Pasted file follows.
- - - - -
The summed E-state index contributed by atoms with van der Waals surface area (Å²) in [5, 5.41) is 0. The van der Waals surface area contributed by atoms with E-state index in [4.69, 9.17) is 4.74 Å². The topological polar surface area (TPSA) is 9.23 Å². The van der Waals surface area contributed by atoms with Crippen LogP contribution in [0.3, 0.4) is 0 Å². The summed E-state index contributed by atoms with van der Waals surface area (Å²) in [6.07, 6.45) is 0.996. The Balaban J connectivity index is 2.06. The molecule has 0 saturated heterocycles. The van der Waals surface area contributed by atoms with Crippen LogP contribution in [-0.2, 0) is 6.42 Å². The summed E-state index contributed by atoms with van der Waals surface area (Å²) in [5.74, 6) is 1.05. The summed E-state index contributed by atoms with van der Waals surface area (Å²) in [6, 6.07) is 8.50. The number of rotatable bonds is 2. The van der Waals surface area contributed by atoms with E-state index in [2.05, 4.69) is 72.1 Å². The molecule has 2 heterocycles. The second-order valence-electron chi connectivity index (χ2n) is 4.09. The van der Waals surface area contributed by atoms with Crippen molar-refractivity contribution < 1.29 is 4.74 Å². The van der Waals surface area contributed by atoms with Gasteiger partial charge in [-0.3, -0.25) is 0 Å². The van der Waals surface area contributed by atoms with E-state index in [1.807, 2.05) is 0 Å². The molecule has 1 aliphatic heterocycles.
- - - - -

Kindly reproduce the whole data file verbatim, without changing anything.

The summed E-state index contributed by atoms with van der Waals surface area (Å²) in [5, 5.41) is 0. The van der Waals surface area contributed by atoms with E-state index in [4.69, 9.17) is 4.74 Å². The topological polar surface area (TPSA) is 9.23 Å². The van der Waals surface area contributed by atoms with Crippen LogP contribution in [0.3, 0.4) is 0 Å². The summed E-state index contributed by atoms with van der Waals surface area (Å²) in [6.07, 6.45) is 0.996. The Balaban J connectivity index is 2.06. The molecule has 0 saturated heterocycles. The van der Waals surface area contributed by atoms with Crippen LogP contribution in [-0.2, 0) is 6.42 Å². The summed E-state index contributed by atoms with van der Waals surface area (Å²) in [5.74, 6) is 1.05. The summed E-state index contributed by atoms with van der Waals surface area (Å²) in [6, 6.07) is 8.50. The number of rotatable bonds is 2. The van der Waals surface area contributed by atoms with E-state index in [2.05, 4.69) is 72.1 Å². The molecule has 2 heterocycles. The second-order valence-electron chi connectivity index (χ2n) is 4.09. The van der Waals surface area contributed by atoms with Crippen molar-refractivity contribution < 1.29 is 4.74 Å². The van der Waals surface area contributed by atoms with Gasteiger partial charge in [-0.3, -0.25) is 0 Å². The van der Waals surface area contributed by atoms with E-state index in [1.807, 2.05) is 0 Å². The molecule has 1 aliphatic heterocycles.